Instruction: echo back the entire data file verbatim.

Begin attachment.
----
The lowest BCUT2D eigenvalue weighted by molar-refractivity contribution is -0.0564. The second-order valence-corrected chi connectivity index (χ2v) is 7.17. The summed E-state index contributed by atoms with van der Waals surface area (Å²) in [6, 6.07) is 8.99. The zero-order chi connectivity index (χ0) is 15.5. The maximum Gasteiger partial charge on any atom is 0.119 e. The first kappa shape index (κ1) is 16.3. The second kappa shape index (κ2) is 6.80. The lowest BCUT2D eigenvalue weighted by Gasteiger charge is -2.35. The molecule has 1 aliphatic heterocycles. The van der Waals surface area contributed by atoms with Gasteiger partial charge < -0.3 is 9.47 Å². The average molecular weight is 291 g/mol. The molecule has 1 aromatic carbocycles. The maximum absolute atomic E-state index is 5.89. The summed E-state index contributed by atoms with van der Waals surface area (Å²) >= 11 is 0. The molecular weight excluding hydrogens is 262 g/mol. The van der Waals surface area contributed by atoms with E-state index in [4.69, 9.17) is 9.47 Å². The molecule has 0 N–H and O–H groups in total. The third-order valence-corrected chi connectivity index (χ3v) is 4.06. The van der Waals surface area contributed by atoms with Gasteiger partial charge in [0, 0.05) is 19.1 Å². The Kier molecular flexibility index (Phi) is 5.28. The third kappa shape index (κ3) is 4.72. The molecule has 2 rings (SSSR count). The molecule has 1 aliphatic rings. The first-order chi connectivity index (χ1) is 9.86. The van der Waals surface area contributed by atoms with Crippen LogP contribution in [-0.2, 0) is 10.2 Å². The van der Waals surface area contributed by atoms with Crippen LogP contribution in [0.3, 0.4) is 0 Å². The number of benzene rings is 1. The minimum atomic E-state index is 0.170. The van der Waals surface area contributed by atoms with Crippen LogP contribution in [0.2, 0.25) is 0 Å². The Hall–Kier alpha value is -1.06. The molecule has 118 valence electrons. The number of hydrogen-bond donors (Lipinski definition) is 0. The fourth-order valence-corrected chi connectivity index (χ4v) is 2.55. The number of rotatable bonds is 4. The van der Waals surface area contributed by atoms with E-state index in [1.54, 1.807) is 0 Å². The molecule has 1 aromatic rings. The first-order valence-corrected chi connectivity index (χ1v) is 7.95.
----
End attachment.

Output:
The lowest BCUT2D eigenvalue weighted by molar-refractivity contribution is -0.0564. The second-order valence-corrected chi connectivity index (χ2v) is 7.17. The summed E-state index contributed by atoms with van der Waals surface area (Å²) in [6, 6.07) is 8.99. The zero-order chi connectivity index (χ0) is 15.5. The maximum Gasteiger partial charge on any atom is 0.119 e. The first kappa shape index (κ1) is 16.3. The second kappa shape index (κ2) is 6.80. The lowest BCUT2D eigenvalue weighted by Gasteiger charge is -2.35. The molecule has 1 aliphatic heterocycles. The van der Waals surface area contributed by atoms with Gasteiger partial charge < -0.3 is 9.47 Å². The average molecular weight is 291 g/mol. The molecule has 1 aromatic carbocycles. The maximum absolute atomic E-state index is 5.89. The summed E-state index contributed by atoms with van der Waals surface area (Å²) >= 11 is 0. The molecular weight excluding hydrogens is 262 g/mol. The van der Waals surface area contributed by atoms with E-state index in [4.69, 9.17) is 9.47 Å². The molecule has 0 N–H and O–H groups in total. The third-order valence-corrected chi connectivity index (χ3v) is 4.06. The van der Waals surface area contributed by atoms with Gasteiger partial charge in [0, 0.05) is 19.1 Å². The Kier molecular flexibility index (Phi) is 5.28. The third kappa shape index (κ3) is 4.72. The molecule has 2 rings (SSSR count). The molecule has 1 aliphatic rings. The first-order chi connectivity index (χ1) is 9.86. The van der Waals surface area contributed by atoms with Crippen LogP contribution in [-0.2, 0) is 10.2 Å². The van der Waals surface area contributed by atoms with Crippen LogP contribution in [0.3, 0.4) is 0 Å². The number of benzene rings is 1. The minimum atomic E-state index is 0.170. The van der Waals surface area contributed by atoms with Crippen LogP contribution in [0.2, 0.25) is 0 Å². The Hall–Kier alpha value is -1.06. The molecule has 118 valence electrons. The number of hydrogen-bond donors (Lipinski definition) is 0. The fourth-order valence-corrected chi connectivity index (χ4v) is 2.55. The number of rotatable bonds is 4. The van der Waals surface area contributed by atoms with E-state index in [1.54, 1.807) is 0 Å². The molecule has 1 aromatic rings. The first-order valence-corrected chi connectivity index (χ1v) is 7.95.